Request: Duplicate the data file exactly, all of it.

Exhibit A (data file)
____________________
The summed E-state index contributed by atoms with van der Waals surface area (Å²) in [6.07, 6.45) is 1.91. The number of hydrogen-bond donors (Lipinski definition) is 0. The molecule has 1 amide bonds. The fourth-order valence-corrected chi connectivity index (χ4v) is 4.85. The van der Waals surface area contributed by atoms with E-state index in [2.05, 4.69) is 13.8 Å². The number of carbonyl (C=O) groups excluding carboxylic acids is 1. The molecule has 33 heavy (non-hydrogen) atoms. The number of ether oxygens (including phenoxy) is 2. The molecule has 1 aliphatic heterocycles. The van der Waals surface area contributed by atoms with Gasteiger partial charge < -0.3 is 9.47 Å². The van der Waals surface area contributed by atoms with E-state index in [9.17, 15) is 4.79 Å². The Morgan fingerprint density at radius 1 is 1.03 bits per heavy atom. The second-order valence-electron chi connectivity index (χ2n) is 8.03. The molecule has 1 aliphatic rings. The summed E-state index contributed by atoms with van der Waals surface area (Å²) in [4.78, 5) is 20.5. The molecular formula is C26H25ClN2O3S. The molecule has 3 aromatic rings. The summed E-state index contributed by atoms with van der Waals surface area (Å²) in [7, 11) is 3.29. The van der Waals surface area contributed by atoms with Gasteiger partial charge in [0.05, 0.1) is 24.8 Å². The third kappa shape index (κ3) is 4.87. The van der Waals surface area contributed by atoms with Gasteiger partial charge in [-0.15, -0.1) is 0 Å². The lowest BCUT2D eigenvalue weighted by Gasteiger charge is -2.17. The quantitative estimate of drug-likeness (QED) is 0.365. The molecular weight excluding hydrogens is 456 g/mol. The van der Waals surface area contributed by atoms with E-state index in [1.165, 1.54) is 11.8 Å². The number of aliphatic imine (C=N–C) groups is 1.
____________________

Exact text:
The summed E-state index contributed by atoms with van der Waals surface area (Å²) in [6.07, 6.45) is 1.91. The number of hydrogen-bond donors (Lipinski definition) is 0. The molecule has 1 amide bonds. The fourth-order valence-corrected chi connectivity index (χ4v) is 4.85. The van der Waals surface area contributed by atoms with E-state index in [2.05, 4.69) is 13.8 Å². The number of carbonyl (C=O) groups excluding carboxylic acids is 1. The molecule has 33 heavy (non-hydrogen) atoms. The number of ether oxygens (including phenoxy) is 2. The molecule has 1 aliphatic heterocycles. The van der Waals surface area contributed by atoms with Gasteiger partial charge < -0.3 is 9.47 Å². The van der Waals surface area contributed by atoms with E-state index in [9.17, 15) is 4.79 Å². The Morgan fingerprint density at radius 1 is 1.03 bits per heavy atom. The second-order valence-electron chi connectivity index (χ2n) is 8.03. The molecule has 1 aliphatic rings. The summed E-state index contributed by atoms with van der Waals surface area (Å²) in [4.78, 5) is 20.5. The molecular formula is C26H25ClN2O3S. The molecule has 3 aromatic rings. The summed E-state index contributed by atoms with van der Waals surface area (Å²) in [7, 11) is 3.29. The van der Waals surface area contributed by atoms with Gasteiger partial charge in [0.05, 0.1) is 24.8 Å². The third kappa shape index (κ3) is 4.87. The van der Waals surface area contributed by atoms with Gasteiger partial charge in [-0.15, -0.1) is 0 Å². The lowest BCUT2D eigenvalue weighted by Gasteiger charge is -2.17. The quantitative estimate of drug-likeness (QED) is 0.365. The molecular weight excluding hydrogens is 456 g/mol. The van der Waals surface area contributed by atoms with E-state index in [1.165, 1.54) is 11.8 Å². The number of aliphatic imine (C=N–C) groups is 1.